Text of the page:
Definition - What does DVD-Audio (DVD-A) mean?
DVD-Audio (DVD-A) is a digital audio format that is committed to DVD storage. It is similar to compact disc, but with much greater capacity for higher quality and additional space for storing digital media. The DVD Forum (a consortium of technology business leaders, including Hitachi, Thomson, Sony, Toshiba and Time Warner, among others) released the DVD-Audio specification in March of 1999.
Techopedia explains DVD-Audio (DVD-A)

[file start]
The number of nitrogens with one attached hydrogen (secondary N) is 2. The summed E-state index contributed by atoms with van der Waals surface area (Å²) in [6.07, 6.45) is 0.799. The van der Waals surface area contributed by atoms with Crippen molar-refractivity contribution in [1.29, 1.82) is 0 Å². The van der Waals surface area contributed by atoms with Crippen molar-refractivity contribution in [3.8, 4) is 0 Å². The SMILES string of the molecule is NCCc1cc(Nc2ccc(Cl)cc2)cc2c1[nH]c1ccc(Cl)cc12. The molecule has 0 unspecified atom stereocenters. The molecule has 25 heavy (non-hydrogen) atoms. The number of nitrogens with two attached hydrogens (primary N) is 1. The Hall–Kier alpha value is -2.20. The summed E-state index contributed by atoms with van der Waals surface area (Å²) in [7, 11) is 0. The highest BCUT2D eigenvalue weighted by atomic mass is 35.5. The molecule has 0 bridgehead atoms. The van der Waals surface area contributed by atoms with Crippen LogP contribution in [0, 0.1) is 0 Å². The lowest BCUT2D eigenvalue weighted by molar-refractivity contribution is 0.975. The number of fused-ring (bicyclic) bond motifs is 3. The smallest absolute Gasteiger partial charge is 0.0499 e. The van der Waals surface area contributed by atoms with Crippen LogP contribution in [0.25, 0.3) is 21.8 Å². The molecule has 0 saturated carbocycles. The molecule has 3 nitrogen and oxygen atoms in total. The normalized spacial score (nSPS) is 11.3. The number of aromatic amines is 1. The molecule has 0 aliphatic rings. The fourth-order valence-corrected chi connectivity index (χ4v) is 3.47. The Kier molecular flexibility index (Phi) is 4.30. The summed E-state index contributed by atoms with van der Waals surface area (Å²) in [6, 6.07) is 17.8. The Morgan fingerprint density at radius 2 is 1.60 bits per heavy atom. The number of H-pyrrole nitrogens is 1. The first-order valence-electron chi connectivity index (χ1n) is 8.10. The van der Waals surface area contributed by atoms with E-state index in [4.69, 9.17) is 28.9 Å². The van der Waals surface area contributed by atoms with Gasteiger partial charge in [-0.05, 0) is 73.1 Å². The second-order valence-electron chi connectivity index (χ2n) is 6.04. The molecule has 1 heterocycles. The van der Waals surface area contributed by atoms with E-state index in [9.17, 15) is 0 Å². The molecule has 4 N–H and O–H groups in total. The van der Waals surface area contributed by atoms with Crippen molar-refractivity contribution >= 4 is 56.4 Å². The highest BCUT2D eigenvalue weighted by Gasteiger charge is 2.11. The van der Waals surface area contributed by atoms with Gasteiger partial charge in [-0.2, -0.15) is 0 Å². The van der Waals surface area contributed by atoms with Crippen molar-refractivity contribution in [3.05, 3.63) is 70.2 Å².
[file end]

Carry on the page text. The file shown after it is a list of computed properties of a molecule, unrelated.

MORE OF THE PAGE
CD audio is capable of a sampling rate of 44,100 samples per second, while DVD-Audio's sampling rate is more than twice that. Further, dual-layer DVD-Audio has twice the sampling rate of standard DVD-Audio.
DVD-Audio also has higher bit depth per sample, and is capable of 5.1 audio (which consists of six channels, compared with a CD's two). Needless to say, the potential for quality is much greater in DVD-Audio than CD audio, even though the latter format is arguably more popular and has sufficient quality.
Nevertheless, DVD-Audio has become virtually extinct as a format. In spite of its high quality, use of DVD-Audio has declined since it can only be played in DVD players (not regular CD players).